VIFF 2015: A New York fashionista reveals what it's like to be Homme Less

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      For two years, Mark Reay let Austrian filmmaker Thomas Wirthensohn in on the secret life behind his seeming successful career as a dapper fashion photographer and movie extra: he let him follow him home, to a Chelsea rooftop, where he slept under a tarp.

      In the remarkable new film Homme Less, Wirthensohn tracks his 52-year-old subject to other places, too: to the sketchy New York public toilets where the former model grooms himself so impeccably; to the YMCA where he stashes his shirts, suits, and other worldly possessions into a couple of small lockers; and to the Starbucks where he Photoshops his pictures till it shuts down at midnight. It was a carefully orchestrated life that he juggled for six years.

      How does it feel having the world now know about it all?

      “It’s awkward,” the affable conversationalist says with a small laugh, speaking to the Straight before heading up here as a guest at the Vancouver International Film Festival, and showing the candour that brings the taut, stylish little documentary alive. “It’s very personal. Part of me wishes I could be known for some great achievement. So that’s a bit awkward dealing with the public.

      “It’s kind of like going through three years of therapy and then the therapist says, ‘Oh, by the way, I’ve made a film about that therapy and now the whole world’s gonna see it.’ I mean, I knew what I was getting into. I knew it was a good story. But you wonder if it’s ever going to be made or will it have wide release. And now it’s ballooned so much: I was just interviewed by China MTV.”

      These days, Reay is a little better off. He says he’s paying rent to couch surf at a friend’s place in the Upper West Side. “It’s not a permanent solution to my situation and I would still be on the roof if they didn’t change the locks on the door,” he says, and then adds, surprisingly: “Part of me still wishes I still had access to the roof. It had great independence and freedom.”

      Wirthensohn does catch a bit of the gritty beauty of Reay’s secret sanctuary, including the film’s opening moment, on the fourth of July, when his silver-haired, Montgomery Clift–styled subject takes in fireworks with the Empire State Building on the horizon. But mostly Homme Less is a poetic piece about the mercilessness of New York, where an artist like Reay can manage to make healthcare and gym payments, and wear a $200 pair of shoes, but can’t scrape together enough for sky-high rents—an issue that resonates in real-estate-starved Vancouver and elsewhere in these post-recession times.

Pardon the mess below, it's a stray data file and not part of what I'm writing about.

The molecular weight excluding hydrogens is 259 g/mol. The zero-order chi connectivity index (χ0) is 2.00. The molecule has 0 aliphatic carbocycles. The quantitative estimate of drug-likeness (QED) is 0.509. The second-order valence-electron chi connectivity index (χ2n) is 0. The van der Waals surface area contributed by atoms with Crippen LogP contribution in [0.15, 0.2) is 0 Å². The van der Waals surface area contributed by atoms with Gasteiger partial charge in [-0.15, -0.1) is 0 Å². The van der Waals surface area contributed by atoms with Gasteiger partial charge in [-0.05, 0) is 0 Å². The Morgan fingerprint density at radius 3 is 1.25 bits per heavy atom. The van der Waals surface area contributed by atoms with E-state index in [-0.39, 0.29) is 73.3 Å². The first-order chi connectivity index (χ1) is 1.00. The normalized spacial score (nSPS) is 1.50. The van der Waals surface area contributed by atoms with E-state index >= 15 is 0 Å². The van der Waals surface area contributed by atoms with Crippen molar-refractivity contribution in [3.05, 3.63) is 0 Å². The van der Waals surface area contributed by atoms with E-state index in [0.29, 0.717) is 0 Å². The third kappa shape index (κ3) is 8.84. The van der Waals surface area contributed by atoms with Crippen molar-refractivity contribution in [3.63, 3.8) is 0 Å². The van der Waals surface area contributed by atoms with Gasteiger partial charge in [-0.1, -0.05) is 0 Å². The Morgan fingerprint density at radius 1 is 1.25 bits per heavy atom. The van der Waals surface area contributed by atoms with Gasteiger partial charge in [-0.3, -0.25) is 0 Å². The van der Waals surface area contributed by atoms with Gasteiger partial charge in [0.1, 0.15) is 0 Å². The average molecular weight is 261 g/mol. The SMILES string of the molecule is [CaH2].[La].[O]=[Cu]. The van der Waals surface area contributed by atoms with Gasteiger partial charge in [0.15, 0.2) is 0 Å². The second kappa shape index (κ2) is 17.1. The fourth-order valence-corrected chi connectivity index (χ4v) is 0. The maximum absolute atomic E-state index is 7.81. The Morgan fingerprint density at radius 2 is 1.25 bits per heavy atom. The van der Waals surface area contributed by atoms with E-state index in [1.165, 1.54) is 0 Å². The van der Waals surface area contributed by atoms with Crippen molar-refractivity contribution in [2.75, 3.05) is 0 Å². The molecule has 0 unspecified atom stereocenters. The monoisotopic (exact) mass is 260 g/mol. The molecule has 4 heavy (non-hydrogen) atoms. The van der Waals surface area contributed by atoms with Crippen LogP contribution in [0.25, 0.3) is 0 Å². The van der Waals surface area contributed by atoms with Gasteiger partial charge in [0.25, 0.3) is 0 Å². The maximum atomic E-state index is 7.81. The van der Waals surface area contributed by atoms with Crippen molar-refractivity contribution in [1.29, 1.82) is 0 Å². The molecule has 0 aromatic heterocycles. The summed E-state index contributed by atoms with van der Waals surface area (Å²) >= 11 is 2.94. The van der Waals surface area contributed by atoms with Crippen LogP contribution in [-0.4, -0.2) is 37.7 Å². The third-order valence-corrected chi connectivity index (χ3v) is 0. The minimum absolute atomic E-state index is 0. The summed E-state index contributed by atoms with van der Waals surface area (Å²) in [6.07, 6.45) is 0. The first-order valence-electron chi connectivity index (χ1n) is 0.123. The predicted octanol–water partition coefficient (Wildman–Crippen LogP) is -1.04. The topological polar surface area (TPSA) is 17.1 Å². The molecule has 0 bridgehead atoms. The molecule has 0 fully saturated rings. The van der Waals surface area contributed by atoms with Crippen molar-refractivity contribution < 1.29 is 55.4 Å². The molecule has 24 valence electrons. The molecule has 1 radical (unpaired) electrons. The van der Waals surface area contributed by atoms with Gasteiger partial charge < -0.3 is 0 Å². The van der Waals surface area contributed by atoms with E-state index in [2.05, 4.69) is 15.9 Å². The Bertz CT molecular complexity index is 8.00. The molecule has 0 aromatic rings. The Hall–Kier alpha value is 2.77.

“I have chosen three highly improbable fields to succeed in, so people could say, ‘Silly model, silly actor, silly photographer,’” Reay says. “But there are many accountants or waiters or nurses that actually realize, ‘I’m living paycheque to paycheque, and where would I be in a few months if there was an interruption in those paycheques?’ This is just a way that one eccentric person dealt with it.” 

      What perhaps resonates most in the film, and in conversation, is that Reay is the exact opposite of the homeless stereotype; he is, in fact, more sane and self-aware than 99 percent of the population. And you have to respect the fact that, while he may feel awkward, he displays very little shame about the predicament he found himself in. Ask him, and he’ll tell you the most embarrassing moments in the film aren’t, say, showing the jug of pee he has to keep under his tarp at night or the fact he has to listen for tenants every time he sneaks to the rooftop; it’s the scenes where he hits on women. “I didn’t think my pickup lines were that bad,” he says with a laugh.

      Reay shows a good sense of humour about it all, but there is pain, too, and moving, intimate moments he shares with the one-man camera crew of Wirthensohn, whom he once knew as a fellow model. In fact, don’t be surprised if Reay looks a little red-eyed when he speaks at a screening here in Vancouver.

      “There are a lot of photos at the end of my father, who’s dead, and me as a child,” he says, referring to Wirthensohn’s closing montage of a smiling, innocent Reay before life took him into survival mode. “So if I do a Q&A, I might catch the last few minutes, and they move me so much. It’s almost like a posthumous retrospective. It’s very emotional.” 

      Mark Reay joins director Thomas Wirthensohn for a Q&A at the Centre for Performing Arts on October 4 (6:30 p.m.). Homme Less screens again at SFU Woodward’s on October 7 (11 a.m.).

       

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